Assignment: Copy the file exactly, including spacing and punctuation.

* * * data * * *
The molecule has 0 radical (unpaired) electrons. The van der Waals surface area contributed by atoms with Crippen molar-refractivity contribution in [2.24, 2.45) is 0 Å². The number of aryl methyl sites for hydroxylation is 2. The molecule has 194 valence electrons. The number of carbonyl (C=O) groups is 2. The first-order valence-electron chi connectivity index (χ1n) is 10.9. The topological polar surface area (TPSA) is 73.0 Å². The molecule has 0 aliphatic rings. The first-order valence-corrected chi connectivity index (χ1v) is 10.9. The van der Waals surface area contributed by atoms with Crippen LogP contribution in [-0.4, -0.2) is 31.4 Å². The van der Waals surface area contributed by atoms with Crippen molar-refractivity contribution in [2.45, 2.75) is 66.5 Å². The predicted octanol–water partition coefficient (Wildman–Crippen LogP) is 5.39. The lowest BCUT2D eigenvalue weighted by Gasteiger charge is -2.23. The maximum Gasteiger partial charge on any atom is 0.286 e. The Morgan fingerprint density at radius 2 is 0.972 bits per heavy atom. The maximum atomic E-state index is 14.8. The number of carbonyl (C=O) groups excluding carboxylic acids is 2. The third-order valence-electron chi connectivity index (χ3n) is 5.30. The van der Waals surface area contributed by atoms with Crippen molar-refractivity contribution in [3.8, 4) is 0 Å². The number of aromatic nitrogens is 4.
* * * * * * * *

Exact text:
The molecule has 0 radical (unpaired) electrons. The van der Waals surface area contributed by atoms with Crippen molar-refractivity contribution in [2.24, 2.45) is 0 Å². The number of aryl methyl sites for hydroxylation is 2. The molecule has 194 valence electrons. The number of carbonyl (C=O) groups is 2. The first-order valence-electron chi connectivity index (χ1n) is 10.9. The topological polar surface area (TPSA) is 73.0 Å². The molecule has 0 aliphatic rings. The first-order valence-corrected chi connectivity index (χ1v) is 10.9. The van der Waals surface area contributed by atoms with Crippen LogP contribution in [-0.4, -0.2) is 31.4 Å². The van der Waals surface area contributed by atoms with Crippen molar-refractivity contribution in [2.45, 2.75) is 66.5 Å². The predicted octanol–water partition coefficient (Wildman–Crippen LogP) is 5.39. The lowest BCUT2D eigenvalue weighted by Gasteiger charge is -2.23. The maximum Gasteiger partial charge on any atom is 0.286 e. The Morgan fingerprint density at radius 2 is 0.972 bits per heavy atom. The maximum atomic E-state index is 14.8. The number of carbonyl (C=O) groups excluding carboxylic acids is 2. The third-order valence-electron chi connectivity index (χ3n) is 5.30. The van der Waals surface area contributed by atoms with Crippen molar-refractivity contribution in [3.8, 4) is 0 Å². The number of aromatic nitrogens is 4.